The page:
Mindful of the recent sermon, “Be Prepared”, Jennifer and I have been reading through a book we’ve been meaning to for some time, written by a lady we are acquainted with in the RPCNA. Dr. Rosaria Champagne Butterfield’s book, The Secret Thoughts of an Unlikely Convert: An English Professor’s Journey into Christian Faith (a best seller here), is a tremendously thought-invoking and life-inspiring read. She provides lots of vulnerable insights for personal reflection and sanctification. Here are a few nuggets we’ve been meditating on that I’d like to share with you:
- “A life outside of Christ is both hard and frightening; a life in Christ has hard edges and dark valleys, but it is purposeful even when painful.”
- “I learned the first rule of repentance: that repentance requires greater intimacy with God than with our sin.”
- “I’ve discovered that the Lord doesn’t change my feelings until I obey him.”
- “Faith that endures is heroic, not sentimental.”
- “How did the Lord heal me? The way that he always heals: the word of God got to be bigger inside me than I.”
- “I learned that sin roots not in outward behaviors, but in patterns of thinking.”
- “By wallowing in pity, I was holding myself back from going boldly to the throne of grace.”
- “As Pastor Ken once said to me, ‘You can’t steer a parked car. If you want to turn your life around, you’ve got to get moving!'”
- ” … Elder and friend Bob Rice said, ‘Rosaria, never doubt in the darkness what God has promised in the light.'”
Dr. Butterfield’s story is a remarkable one. She had to give up everything, and as a prominent public figure, her prominent “coming out” speech was amazing. So too was what she went through as a disciple of Christ in things that followed to test her faith and refine her as a Christian. The above quotes she shared were ones she learned along her journey of growth in grace and holiness.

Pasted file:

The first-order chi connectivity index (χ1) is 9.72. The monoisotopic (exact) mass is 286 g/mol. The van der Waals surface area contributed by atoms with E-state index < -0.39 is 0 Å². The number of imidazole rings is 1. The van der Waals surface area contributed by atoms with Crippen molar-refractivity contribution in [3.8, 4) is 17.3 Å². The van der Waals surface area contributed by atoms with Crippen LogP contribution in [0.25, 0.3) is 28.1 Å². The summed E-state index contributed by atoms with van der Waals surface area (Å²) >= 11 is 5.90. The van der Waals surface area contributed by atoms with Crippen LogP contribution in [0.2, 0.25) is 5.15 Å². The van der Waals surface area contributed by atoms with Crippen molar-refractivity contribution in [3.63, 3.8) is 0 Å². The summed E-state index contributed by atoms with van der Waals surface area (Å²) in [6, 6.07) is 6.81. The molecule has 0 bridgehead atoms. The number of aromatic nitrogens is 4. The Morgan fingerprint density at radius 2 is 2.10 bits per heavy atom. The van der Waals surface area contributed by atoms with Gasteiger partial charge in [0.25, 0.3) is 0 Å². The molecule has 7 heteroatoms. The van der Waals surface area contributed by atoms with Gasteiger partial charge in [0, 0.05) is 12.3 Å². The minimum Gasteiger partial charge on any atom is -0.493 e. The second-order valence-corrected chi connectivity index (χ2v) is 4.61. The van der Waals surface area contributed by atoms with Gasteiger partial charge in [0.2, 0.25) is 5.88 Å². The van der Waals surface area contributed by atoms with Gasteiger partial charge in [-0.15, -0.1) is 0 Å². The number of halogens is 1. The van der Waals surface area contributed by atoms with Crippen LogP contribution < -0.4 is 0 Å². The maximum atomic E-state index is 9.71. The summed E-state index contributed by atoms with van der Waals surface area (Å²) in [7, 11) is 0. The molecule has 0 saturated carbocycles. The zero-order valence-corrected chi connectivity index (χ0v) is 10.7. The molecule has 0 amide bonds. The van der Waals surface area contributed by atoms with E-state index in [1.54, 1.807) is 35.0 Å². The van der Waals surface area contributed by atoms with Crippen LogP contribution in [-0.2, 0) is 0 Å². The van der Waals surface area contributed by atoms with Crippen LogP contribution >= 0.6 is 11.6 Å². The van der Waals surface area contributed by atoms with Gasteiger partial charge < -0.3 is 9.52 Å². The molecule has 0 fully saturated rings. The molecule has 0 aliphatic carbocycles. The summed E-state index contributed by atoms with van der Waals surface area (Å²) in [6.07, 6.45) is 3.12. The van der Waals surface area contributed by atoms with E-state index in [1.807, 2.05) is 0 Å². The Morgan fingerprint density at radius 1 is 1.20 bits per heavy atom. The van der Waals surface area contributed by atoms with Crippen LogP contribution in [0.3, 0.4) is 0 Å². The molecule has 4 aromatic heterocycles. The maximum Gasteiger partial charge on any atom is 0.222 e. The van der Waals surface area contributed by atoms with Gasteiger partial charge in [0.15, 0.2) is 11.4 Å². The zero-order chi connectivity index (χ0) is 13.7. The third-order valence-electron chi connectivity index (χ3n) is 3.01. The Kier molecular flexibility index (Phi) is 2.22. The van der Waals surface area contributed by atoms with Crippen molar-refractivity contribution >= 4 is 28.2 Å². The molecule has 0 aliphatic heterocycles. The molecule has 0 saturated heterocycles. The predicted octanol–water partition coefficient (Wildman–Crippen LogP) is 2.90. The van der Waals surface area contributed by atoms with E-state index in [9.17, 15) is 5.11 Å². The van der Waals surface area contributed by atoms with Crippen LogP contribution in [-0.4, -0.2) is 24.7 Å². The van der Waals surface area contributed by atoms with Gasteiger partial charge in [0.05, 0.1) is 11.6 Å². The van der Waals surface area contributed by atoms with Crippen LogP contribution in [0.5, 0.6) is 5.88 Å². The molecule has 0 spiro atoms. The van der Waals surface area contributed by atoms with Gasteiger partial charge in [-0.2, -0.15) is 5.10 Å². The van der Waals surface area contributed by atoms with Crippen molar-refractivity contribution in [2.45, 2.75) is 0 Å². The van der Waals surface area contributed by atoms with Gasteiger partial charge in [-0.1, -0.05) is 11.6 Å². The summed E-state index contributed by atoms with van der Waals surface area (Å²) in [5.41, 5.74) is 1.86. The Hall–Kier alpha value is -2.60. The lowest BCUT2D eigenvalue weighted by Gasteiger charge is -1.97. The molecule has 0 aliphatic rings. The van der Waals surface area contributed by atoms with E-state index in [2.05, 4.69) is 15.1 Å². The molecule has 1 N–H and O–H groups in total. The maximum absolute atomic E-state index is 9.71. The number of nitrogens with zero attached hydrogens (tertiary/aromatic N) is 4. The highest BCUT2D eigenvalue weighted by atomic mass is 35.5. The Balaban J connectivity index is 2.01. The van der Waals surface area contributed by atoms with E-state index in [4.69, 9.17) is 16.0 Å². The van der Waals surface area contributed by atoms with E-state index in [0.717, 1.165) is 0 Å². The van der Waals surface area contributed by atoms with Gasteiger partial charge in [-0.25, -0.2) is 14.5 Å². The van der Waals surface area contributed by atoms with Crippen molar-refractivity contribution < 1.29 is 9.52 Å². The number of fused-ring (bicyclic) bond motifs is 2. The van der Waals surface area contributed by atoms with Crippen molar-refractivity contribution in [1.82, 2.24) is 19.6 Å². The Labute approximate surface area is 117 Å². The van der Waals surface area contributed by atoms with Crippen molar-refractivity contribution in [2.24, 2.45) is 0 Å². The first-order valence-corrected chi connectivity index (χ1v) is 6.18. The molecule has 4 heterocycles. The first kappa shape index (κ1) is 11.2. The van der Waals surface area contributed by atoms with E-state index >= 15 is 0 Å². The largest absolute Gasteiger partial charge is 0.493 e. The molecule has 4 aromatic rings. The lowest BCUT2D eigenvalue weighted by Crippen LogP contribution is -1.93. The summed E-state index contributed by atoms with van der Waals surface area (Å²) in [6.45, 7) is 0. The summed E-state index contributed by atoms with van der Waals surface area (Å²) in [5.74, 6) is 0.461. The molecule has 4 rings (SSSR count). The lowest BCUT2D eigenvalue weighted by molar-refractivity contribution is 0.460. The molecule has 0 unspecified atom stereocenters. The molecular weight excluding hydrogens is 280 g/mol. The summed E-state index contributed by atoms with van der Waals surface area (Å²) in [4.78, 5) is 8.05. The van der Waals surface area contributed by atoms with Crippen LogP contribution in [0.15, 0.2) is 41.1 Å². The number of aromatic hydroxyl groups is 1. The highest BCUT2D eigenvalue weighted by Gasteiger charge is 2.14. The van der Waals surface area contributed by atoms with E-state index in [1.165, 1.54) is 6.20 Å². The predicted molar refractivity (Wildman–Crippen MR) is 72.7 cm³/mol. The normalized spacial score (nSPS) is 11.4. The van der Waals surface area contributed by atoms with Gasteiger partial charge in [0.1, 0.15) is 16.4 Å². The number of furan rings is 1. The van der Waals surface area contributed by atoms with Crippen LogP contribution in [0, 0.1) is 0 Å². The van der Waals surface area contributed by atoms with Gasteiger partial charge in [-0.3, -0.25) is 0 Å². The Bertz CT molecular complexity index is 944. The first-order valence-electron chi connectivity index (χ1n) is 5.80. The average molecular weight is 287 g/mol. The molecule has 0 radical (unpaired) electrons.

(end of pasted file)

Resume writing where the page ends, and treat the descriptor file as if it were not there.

One comment Dr. Butterfield made particularly stood out to me: “Whatever God’s providence for me it was his to lay out and mine to obey. No longer did I have to invent myself.” It makes me think of the Psalm we’ll worship the Lord together with tomorrow morning in light of the sermon title, “God never lets you go”:
O LORD, thou hast searched me, and known me. Thou knowest my downsitting and mine uprising, thou understandest my thought afar off. Thou compassest my path and my lying down, and art acquainted with all my ways. For there is not a word in my tongue, but, lo, O LORD, thou knowest it altogether. Thou hast beset me behind and before, and laid thine hand upon me. Such knowledge is too wonderful for me; it is high, I cannot attain unto it. Whither shall I go from thy spirit? or whither shall I flee from thy presence? If I ascend up into heaven, thou art there: if I make my bed in hell, behold, thou art there. If I take the wings of the morning, and dwell in the uttermost parts of the sea; Even there shall thy hand lead me, and thy right hand shall hold me. (Psalm 139:1-10)
Praise God for His gracious hand that guides us in life closer and closer to Himself, Who is the Way, the Truth, and the Life! He gives us our only real and meaningful identity in Christ and His Church.